Libraries at the nation’s elementary schools and junior high schools are a combined 65.79 million books short of government standards for class sizes, the Education Ministry said.

According to a ministry survey conducted in May 1999, about 14 percent of elementary schools had less than half of the books they require, while about 22 percent of junior high schools faced similar book shortages.

On average, each school is 2,600 books short, ministry officials said Tuesday.

The ministry set a new standard for school libraries in 1993 that would increase the number of books 1.5 times, based mainly on student numbers.

In conjunction with the Home Affairs Ministry, the Education Ministry has annually provided municipalities with about 10 billion yen to fill library shelves with books and meet government standards, the Education Ministry said.

However, the survey showed the funds might be used for other projects due to budget shortfalls and the fact that the majority of school libraries do not meet the standards. The funds are from local allocation taxes, and municipalities are free to use them as they wish.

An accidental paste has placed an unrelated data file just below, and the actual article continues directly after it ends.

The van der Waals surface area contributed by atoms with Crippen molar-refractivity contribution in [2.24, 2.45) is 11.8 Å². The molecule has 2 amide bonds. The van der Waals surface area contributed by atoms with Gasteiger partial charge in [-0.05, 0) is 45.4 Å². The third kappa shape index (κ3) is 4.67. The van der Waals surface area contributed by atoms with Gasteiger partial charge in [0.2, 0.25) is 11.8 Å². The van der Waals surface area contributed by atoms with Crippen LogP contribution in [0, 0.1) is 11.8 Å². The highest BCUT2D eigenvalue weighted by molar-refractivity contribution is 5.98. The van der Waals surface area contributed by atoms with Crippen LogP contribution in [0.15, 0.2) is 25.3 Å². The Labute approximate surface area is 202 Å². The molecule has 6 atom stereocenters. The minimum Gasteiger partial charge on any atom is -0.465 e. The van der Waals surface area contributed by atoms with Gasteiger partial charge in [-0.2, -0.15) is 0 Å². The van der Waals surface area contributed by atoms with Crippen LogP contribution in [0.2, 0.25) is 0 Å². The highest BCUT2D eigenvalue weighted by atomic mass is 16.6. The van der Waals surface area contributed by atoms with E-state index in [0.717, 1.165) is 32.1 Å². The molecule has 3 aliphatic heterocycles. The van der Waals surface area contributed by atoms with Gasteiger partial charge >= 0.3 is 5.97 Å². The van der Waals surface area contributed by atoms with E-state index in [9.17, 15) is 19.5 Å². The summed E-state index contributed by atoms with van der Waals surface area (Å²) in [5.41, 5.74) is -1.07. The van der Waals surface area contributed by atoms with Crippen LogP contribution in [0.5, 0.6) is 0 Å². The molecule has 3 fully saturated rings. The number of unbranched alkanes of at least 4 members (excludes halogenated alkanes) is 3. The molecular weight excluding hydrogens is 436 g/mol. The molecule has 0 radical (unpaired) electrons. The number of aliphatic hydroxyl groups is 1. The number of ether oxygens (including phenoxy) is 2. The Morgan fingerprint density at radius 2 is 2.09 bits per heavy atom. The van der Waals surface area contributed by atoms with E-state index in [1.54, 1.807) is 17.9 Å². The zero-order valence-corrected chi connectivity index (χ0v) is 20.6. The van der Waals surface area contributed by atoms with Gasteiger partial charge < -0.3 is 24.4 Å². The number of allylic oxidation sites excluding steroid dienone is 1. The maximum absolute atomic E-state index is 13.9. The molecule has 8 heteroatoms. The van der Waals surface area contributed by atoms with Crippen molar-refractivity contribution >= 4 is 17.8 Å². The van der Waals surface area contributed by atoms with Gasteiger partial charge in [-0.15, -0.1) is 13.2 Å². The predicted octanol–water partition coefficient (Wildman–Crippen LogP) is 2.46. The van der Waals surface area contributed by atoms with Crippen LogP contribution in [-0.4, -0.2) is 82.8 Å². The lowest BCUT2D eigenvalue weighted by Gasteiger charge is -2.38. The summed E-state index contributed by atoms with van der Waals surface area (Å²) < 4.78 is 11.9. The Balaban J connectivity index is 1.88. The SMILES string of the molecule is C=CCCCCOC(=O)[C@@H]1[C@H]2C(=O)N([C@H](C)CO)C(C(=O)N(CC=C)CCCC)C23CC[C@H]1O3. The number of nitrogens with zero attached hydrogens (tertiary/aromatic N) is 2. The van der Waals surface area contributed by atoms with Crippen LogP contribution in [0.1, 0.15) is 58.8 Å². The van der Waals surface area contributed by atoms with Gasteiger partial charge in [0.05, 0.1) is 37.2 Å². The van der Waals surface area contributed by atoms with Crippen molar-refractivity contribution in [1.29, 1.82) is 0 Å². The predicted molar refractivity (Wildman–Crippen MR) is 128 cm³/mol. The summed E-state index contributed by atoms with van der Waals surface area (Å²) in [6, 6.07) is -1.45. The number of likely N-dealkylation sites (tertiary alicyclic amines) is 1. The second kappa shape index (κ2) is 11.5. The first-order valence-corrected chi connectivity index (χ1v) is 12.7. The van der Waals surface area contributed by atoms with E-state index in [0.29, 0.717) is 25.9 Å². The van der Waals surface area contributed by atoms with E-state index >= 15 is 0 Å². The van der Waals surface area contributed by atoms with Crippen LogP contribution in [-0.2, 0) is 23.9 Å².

The ministry has already notified local boards of education to buy books to meet the standards soon, the officials added.

Meanwhile, all schools that have more than 12 classes will be required to hire librarians beginning in April 2003. About 24,000 librarians are expected to be placed in elementary and junior high schools, according to the officials.

There were only 574 registered librarians nationwide when the survey was conducted, they added.

In the report, the ministry also urged prefectural boards of education to systematically train and hire qualified librarians, the officials said.

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